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  • Alternative Character Interpretation:
    • Drizella either really believes Cinderella spoke Italian or makes it up so she won't have to admit she didn't understand what Ella spoke in French.
    • The Princess Chelina has only a couple of lines and not much character focus. Her "little kingdom" comment implies she's something of a Bitch in Sheep's Clothing. However, she doesn't seem to mind when Kit opts to dance with Ella, and when she asks who the girl is, she merely sounds pleasantly curious (as opposed to envious). It's entirely up in the air how aware she is of the Duke trying to manipulate Kit into marrying her.
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    • Anastasia and Drizella apologized to Cinderella at the end. Whether they were genuinely sorry for how they treated her or they only did it because they finally saw how Cinderella had gotten with the Prince at the end and were afraid of potential retribution from her is up in the air.
    • How much abuse Ella's father could have spared his daughter by leaving a will favoring her is up for debate. If he had consulted his solicitor about proper estate planning, he might have been able to see to Ella's care, rather than leave her to the mercy of her stepmother. However, inheritance laws at the time were very unfair to daughters (since it was assumed that they would be take care of by their husbands), but wives could inherit their husband's estate in some areas. With that in mind, there might have been little-to-nothing he could have done about it.
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    • Some - notably Doug Walker - see Ella in this as more of an Extreme Doormat than the animated version. Ilene Woods' Cinderella definitely wants a better life, whereas Lily James' Ella seems numb to all the abuse that's going on around her. This is brought on by a change in the story - where the animated Cinderella had been abused ever since she was a child, and the live-action made it to young adulthood before losing her father.
    • In one scene, Ella is asked why she stays there when she's mistreated, and Ella's answer is she stays to keep her parents' spirits alive. In other words, the dialogue implies Ella is willingly putting up with the abuse and could leave any time she wants, whereas Disney's Cinderella implies no such thing. In the scene where Lady Tremaine offers an ultimatum to her, Ella says "I've tried to be kind to you" - which suggests that Ella pities her stepmother for the loss of her husbands and is staying in a vain attempt at trying to change her.
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  • Author's Saving Throw: This film makes a few alterations in response to criticisms of the original film. For example, Ella and the Prince have more of a personality now, he has an actual name, and he and Ella meet each other well before the ball. And the Prince's hidden presence in the search party ensures that Cinderella is found. And that's not all...Lady Tremaine is actually punished in the end, albeit by her own design...she moves herself and her daughters out of the kingdom because she cannot bear to live in the same vicinity as Cinderella. Her defeat has utterly broken her.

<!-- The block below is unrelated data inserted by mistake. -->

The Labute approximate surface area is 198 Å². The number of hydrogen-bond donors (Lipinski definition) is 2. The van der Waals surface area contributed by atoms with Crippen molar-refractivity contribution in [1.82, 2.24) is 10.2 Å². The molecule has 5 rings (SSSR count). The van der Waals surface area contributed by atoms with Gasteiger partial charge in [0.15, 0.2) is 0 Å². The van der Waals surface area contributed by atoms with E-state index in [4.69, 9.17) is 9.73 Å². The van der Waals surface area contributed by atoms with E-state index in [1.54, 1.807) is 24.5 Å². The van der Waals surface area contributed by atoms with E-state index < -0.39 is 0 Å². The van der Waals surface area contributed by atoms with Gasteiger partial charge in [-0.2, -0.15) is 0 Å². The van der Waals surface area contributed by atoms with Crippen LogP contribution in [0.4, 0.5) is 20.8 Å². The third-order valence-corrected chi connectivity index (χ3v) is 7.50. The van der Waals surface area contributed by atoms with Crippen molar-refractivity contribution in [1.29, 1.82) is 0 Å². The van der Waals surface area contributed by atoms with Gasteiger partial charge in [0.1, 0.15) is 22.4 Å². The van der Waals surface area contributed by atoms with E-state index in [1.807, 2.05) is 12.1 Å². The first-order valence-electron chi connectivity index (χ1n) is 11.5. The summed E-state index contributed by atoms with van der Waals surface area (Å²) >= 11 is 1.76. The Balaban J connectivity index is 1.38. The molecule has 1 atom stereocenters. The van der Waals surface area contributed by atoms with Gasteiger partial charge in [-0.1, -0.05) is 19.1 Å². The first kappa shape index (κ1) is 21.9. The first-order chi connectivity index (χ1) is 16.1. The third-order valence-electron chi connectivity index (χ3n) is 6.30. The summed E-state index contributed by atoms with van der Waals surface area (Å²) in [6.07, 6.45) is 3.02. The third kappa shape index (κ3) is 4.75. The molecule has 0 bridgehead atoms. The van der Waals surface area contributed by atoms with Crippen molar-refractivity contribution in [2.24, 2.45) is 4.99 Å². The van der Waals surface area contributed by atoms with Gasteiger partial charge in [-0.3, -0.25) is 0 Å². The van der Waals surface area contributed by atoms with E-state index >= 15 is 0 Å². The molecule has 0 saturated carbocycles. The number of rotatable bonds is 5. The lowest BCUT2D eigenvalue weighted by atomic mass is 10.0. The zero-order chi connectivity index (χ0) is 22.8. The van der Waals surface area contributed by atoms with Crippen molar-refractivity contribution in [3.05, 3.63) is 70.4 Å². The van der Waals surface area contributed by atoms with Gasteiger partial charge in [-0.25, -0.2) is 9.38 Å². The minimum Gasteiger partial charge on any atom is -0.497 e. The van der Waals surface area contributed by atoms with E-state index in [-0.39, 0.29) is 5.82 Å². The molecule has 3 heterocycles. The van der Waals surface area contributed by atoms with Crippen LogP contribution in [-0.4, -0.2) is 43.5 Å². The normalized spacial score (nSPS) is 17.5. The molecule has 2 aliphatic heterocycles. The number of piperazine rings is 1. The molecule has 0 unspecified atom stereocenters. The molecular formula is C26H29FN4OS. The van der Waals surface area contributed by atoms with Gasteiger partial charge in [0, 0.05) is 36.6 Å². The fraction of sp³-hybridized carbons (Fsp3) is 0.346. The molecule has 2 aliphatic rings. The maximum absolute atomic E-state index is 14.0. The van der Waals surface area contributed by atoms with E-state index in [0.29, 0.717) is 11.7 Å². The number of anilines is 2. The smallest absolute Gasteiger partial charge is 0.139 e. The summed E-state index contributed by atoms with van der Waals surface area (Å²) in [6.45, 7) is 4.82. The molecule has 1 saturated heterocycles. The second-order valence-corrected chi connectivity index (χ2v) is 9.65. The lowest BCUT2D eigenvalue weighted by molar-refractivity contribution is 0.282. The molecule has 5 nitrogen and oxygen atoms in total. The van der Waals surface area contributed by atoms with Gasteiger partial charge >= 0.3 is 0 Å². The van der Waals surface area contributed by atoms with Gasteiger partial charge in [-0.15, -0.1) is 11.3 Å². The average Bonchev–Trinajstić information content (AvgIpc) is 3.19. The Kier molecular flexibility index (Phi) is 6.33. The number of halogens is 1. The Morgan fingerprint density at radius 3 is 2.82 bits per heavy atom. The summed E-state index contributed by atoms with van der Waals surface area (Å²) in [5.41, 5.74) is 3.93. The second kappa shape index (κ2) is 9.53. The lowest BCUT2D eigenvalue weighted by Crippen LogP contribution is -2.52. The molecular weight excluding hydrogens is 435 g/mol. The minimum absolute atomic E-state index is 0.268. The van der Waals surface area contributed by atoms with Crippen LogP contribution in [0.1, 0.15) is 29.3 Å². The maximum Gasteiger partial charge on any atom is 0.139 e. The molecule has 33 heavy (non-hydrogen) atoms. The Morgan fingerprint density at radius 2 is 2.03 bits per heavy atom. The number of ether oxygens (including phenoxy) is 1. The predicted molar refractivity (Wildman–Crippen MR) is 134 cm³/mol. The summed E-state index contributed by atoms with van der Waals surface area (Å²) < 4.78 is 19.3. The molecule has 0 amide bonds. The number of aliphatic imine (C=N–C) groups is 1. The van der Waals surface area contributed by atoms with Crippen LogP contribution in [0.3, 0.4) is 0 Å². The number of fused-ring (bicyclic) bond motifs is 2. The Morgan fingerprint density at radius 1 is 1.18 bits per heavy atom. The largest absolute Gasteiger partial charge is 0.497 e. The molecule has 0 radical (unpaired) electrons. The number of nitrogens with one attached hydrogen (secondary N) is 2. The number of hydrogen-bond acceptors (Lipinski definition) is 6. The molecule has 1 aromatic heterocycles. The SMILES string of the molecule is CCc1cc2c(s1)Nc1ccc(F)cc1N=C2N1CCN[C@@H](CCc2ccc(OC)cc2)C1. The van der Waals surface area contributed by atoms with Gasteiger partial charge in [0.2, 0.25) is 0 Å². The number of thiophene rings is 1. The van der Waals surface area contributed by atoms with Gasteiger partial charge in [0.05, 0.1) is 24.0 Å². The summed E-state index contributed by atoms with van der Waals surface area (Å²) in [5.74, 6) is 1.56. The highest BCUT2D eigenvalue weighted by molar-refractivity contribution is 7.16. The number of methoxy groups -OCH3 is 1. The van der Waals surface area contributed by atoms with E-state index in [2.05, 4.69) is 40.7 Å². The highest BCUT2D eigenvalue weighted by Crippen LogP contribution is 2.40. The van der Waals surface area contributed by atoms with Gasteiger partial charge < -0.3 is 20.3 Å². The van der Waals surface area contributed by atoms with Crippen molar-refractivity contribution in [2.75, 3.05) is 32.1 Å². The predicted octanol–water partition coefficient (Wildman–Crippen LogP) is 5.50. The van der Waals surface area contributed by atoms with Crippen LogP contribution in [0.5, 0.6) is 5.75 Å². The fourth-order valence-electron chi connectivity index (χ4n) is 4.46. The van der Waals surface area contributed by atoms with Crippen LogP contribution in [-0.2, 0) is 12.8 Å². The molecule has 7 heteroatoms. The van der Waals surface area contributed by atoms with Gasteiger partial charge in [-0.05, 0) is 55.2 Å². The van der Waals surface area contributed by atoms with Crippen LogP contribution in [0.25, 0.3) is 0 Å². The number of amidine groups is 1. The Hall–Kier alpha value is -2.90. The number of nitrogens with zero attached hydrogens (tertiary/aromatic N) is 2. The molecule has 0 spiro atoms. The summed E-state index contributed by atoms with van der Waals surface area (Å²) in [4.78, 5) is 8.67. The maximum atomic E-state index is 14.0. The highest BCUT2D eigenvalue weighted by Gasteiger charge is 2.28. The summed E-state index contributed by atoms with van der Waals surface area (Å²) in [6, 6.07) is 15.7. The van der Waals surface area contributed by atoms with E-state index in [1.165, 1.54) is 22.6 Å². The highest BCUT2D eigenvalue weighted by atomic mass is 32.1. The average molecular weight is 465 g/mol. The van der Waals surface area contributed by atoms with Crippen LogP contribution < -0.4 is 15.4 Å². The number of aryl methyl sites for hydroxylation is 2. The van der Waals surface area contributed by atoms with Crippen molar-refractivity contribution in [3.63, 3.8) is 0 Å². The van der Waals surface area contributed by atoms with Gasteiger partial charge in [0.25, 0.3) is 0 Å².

• Award Snub: There was some buzz about Lily James getting a potential Best Actress nomination at the Oscars. Ultimately the only nomination the film got was for its costumes.
  • Base-Breaking Character: Ella herself. Some argue that she's an improvement over her original counterpart, being a more realistic and well-rounded character. Others point out that she is even more passive than the original Cinderella, since she simply takes all of the abuse of her stepfamily and actually waits for someone to save her, while the original at least made an effort to fight back.
  • Broken Base:
    • Some fans are annoyed by it being a live-action remake of the classic film, claiming it's unoriginal and Disney should have adapted the darker Grimm Brothers version. Others are relieved that it's faithful to the classic film (and would point out that Into the Woods contained that darker version anyway), and not a Darker and Edgier remake like Alice in Wonderland (2010) or Maleficent that takes extensive liberties with the plot.
    • The appearance of Nonso Anozie as the Captain, a black aristocrat in a European monarchy era setting, caused a firestorm of criticism regarding "accuracy" by people who were unaware of black aristocrats in European history. While very rare, they still existed.
  • Fashion-Victim Villain:
    • Lady Tremaine's leopard-printed morning gown.
    • The stepsisters as well, taking after their mother. The art book describes their styles as being pleasing if not for a few too bright colors or a few too large ribbons or such.
  • Franchise Original Sin: